Once we have our noise issues quantified and qualified, we must then start the design process. We will decide what materials to use and how to construct them. If we have low-frequency noise, we will build a barrier wall that is made one way. We will use certain material types and construct them in a certain way based directly upon the noise numbers taken. If we just have middle and high-frequency noise then we will build it another way. This particular material and construction methodology will be based upon the actual noise numbers. This is what it is so important to measure the noise first and foremost since the strength and frequency of the noise determines what wall construction type and method we use, we must know which direction to go. If you apply the incorrect amount of materials and construct them in the wrong way, you may have to tear it all out when it does not work. You may also not be able to fix what you have done. Mistakes take up valuable space time and money. Guessing with noise is a fool’s game. I guess wrong with noise on occasion after 43 years of building barriers. What chance do you have without measurements to quantify and qualify all frequency and amplitude issues.

This graph shows FTT data provided by our iPhone software.

FTT Graph from iPhone software

Where to Start Soundproofing With Our Technology

Soundproofing a bedroom must follow the same steps as we have described for a new build. First, you must measure the neighborhood noise. This can be done easily with your cell phone. We provide the apps and the datasheet to record the frequency and amplitude on. You must take measurements over seven days. Then you must measure during the quietest times each day and then the noisiest times of each day. After that you then send the data to us and we design the barrier (wall) technology that you will build per our drawings. All of our designs use standard construction materials and construction methodologies. Any licensed contractor can build our design. Of course, we are available for consultation during the construction process. Yes, it is a new room within a room that you will be building in your bedroom. You must create a new environment that is designed to attenuate or reduce noise transmission from the neighborhood at all hours of the day or night. This can only be accomplished by building a new room within a room. This is the only way to take all the frequency and amplitude noise issues out of how to soundproof a bedroom.

Soundproofing a room: Measure Once Build Once

There are no panels, foam, drapes or any other add on material that will treat noise issues in your bedroom. Sound is like water. It will find the weakest link and pass-through this area. You must think of your room as a boat. It will be placed in a sea of noise and it must not leak. Any weakness in design will cause a leak and sink the boat. A common misconception is that sound absorption panels made from foam or building insulation will stop the noise. Nothing could be further from the truth. Sound absorption and barrier (noise) treatments are entirely different sciences with completely different physics. The treatment types, amounts, and positions of the treatments are entirely different. There are no short cuts with noise. Noise impacts different people differently. What bothers some does not bother others. Unfortunately, noise is so ever-present today we must measure it and then build our “vessel” to stop its progress through our room. The problem is soundproofing a bedroom. The solution is to measure once and build once. A 100% right approach with a 100% fix.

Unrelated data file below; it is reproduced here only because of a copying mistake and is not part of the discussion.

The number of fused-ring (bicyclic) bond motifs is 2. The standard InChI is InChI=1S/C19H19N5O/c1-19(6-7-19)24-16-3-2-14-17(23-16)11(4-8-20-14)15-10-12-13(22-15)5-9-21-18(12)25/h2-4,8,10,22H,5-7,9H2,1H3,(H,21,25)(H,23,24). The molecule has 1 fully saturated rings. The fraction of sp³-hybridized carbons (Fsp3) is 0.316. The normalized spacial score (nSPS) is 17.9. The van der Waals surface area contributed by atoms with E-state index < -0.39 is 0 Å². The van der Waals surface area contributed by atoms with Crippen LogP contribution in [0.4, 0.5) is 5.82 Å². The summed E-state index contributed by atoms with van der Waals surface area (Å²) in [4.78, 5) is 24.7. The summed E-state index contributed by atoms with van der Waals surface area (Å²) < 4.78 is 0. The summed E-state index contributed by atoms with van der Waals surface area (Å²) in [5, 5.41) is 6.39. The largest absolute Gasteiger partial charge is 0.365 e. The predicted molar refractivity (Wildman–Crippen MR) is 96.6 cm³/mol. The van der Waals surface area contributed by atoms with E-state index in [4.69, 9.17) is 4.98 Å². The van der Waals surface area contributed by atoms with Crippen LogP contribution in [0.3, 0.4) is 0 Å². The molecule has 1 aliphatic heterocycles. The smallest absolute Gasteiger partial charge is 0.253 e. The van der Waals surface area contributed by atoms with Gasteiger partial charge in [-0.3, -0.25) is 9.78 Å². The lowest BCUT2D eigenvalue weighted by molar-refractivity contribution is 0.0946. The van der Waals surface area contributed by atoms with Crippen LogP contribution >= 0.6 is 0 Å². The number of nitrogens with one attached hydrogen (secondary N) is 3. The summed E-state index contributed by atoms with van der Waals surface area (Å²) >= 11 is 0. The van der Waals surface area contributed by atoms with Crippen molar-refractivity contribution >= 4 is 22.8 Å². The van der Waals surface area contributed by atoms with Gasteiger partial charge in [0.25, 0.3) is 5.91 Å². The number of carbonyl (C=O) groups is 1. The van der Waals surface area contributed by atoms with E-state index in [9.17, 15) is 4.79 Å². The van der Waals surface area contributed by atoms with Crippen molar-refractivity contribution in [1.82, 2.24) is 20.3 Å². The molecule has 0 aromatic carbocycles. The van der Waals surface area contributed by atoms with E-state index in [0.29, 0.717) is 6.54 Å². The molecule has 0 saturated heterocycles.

For any additional information regarding this topic or others relating to room acoustics, please contact us directly at:

P: 520 – 392 – 9486

info@acousticfields.com

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Dennis Foley

I am an acoustic engineer with over 30 years’ experience in the business. My technology has been used in Electric Lady Land Studios, Sony Music of New York, Cello Music and Films founded by Mark Levinson, and Saltmines Studios in Mesa, Arizona, along with hundreds of others.Connect with me on Google+

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2 thoughts on “Soundproofing a Bedroom

  1. Whether for avoiding incoming noise, preventing outgoing sound, or desiring a more “perfect” acoustic environment, the largest problem I see is that a desire to retrofit a space is generally the greater, if not the only, possibility and that space tends to be the one we live in. Eliminating windows is simply a non-starter.

    As much as I desire a more perfect acoustic environment I have accepted the fact that the tradeoffs are far too many.